Sony tennis tournament measure on Miami-Dade ballot draws opposition
A member of the family that donated the land for Crandon Park said he opposes a proposal on the ballot to upgrade the public park’s tennis center and extend the Sony Open tournament’s lease.
10/31/2012 3:38 PM
10/31/2012 5:19 PM
The campaign to approve potential upgrades at the Crandon Park Tennis Center has drawn opposition from a member of the pioneering family that donated the park land to the county.
Bruce Matheson, who sits on a four-member committee that governs future plans for the park, called for a “resounding NO” vote on the Miami-Dade ballot measure in a full-page color ad in Sunday’s Miami Herald.
“The ballot language is incomplete, which prevents any voter from making an informed decision,” Matheson said in an interview.
Not so, counter Sony Open tennis tournament organizers pushing for the ballot measure, which has drawn the support of Miami-Dade Mayor Carlos Gimenez and conditional support from the Key Biscayne Village Council.
The proposed charter amendment would allow tournament organizers to seek commission approval for a nearly $50-million makeover, paid for by the tournament and tournament revenues, such as parking surcharges and ticket fees. In his ad, Matheson called the plans a “50-year sweetheart contract” for the tournament, whose lease — set to expire in nine years — would be extended to a total of 30 years, with two optional, 10-year extensions.
Financing the project would most likely require Miami-Dade County to issue revenue bonds backed by the tournament. County commissioners only agreed to put the measure on the ballot under the condition that the tennis center upgrades would not be paid for from the county’s general fund.
Matheson questioned whether the county would be on the hook to pay back any debt taken on for the project if the tournament were to go out of business or leave town.
“What he’s trying to do is confuse the issue,” said Gene Stearns, the tournament’s attorney, who called it “absolutely, totally, completely untrue” that the county would have to step in to pay back the bonds.
The bonds would be backed solely by tournament revenues. Were those revenues to dry up, the bondholders would be left holding the bag. The county’s credit rating would not likely take a hit and it would not be on the hook, said Broward County Commissioner John Rodstrom, who works in the bond industry and is not affiliated with the ballot measure’s proponents.
“The bondholders are not buying those bonds looking to be bailed out by the county,” he said.
Tournament organizers created a political committee to campaign for the ballot measure. The Committee to Preserve an Ideal Partnership has mailed campaign fliers, put up signs and aired Spanish-language radio ads featuring retired tennis players Mary Joe Fernandez and Fernando Gonzalez.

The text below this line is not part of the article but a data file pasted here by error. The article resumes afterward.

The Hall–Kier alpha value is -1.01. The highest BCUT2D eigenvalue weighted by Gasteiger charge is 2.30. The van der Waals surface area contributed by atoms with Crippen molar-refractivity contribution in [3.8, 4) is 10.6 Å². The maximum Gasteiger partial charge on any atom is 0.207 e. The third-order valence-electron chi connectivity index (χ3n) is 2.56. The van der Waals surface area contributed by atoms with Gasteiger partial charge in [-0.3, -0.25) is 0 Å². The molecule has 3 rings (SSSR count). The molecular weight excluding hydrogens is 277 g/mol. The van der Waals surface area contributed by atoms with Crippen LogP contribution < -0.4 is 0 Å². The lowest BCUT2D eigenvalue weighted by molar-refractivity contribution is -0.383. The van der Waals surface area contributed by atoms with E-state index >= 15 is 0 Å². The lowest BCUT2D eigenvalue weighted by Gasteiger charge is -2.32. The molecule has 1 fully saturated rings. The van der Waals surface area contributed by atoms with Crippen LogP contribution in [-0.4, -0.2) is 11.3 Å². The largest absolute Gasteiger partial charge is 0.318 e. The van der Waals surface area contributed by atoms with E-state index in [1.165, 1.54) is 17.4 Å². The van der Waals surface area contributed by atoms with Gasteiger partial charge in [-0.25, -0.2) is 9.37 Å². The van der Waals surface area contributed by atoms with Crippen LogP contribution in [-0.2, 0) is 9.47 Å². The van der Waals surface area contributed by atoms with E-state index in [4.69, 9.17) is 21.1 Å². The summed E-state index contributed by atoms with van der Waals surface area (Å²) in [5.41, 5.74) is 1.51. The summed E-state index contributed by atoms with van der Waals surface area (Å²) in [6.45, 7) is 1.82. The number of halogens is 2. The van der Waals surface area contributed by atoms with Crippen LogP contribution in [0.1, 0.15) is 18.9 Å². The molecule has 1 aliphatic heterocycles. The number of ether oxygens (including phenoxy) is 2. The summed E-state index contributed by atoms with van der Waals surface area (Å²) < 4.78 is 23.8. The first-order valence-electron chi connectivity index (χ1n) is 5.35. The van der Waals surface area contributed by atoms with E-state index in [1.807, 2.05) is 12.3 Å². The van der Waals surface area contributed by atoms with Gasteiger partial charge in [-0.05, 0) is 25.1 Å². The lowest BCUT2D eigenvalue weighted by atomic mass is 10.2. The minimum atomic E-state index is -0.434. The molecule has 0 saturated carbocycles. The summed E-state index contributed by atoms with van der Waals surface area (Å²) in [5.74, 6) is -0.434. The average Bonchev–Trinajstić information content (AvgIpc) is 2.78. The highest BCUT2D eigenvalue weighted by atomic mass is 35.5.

The tournament has proposed building permanent grandstands, shaded pavilions and multi-story additions to the tennis center’s stadium. The improvements are necessary, they say, to keep the popular Sony Open — known as professional tennis’ “fifth Grand Slam” — in Key Biscayne. Rival tournaments have upgraded their facilities to attract big-name players.
The proposal requires approval from two-thirds of voters under a county charter revision adopted in 1993 known as “Save Our Parks.”
If it is approved at the Nov. 6 polls, the project would require support from the special committee Matheson sits on, and it would need to meet terms set by the Matheson family, which sued the county when it planned to build the tennis stadium. The two sides eventually reached a settlement that gave the family a say by creating the committee to approve future changes.
Matheson’s ad suggested voters shouldn’t be asked to weigh in on any changes to the park unless they are offered specific plans, rather than the more conceptual ones put forth by the tournament.
“The county is doing this backwards,” Matheson said. “The county commission should present to the public a firm plan that the public could look at and examine.”
On the contrary, Stearns said. If voters set the “outer limit” of what could be built, the county can later negotiate more favorable terms, including a shorter lease or requiring more money from the tournament.
“You can’t have a deal that involves facilities bigger or larger or grander” than what’s in the outlined plans, Stearns said.
Tournament organizers received the backing of Key Biscayne Village Council members, but only after the board stipulated certain conditions, including that the improved tennis center not be used to hold more tournaments or other events, such as concerts. The park is open to the public year-round except for the two weeks to play plus the time to set up and clear out.
“Our community probably, on balance, supports the Sony,” said Key Biscayne Mayor Frank Caplan, who is on the ballot measure’s steering committee. “We’ve become accustomed to the traffic impacts during the tournament itself, but it’s burdensome, and we don’t want those type of impacts to metastasize during the rest of the year.”
Caplan is working on getting the village, the tournament and the county, through district Commissioner Xavier Suarez, to agree to the stipulations in a written memorandum before Election Day.
Mayor Gimenez, for his part, told The Herald that he plans to vote for the measure. On Tuesday, his office issued a news release “encouraging” voters to vote on the measure, buried in a long ballot.
“It’s a county facility that needs to be upgraded, and any time that a private entity comes forward and says they will do it without using county funds, I think that’s a good thing,” he said, acknowledging that “devils are always in the details.”
“We’re not going to be putting forward anything that puts the county general fund in jeopardy,” he said.
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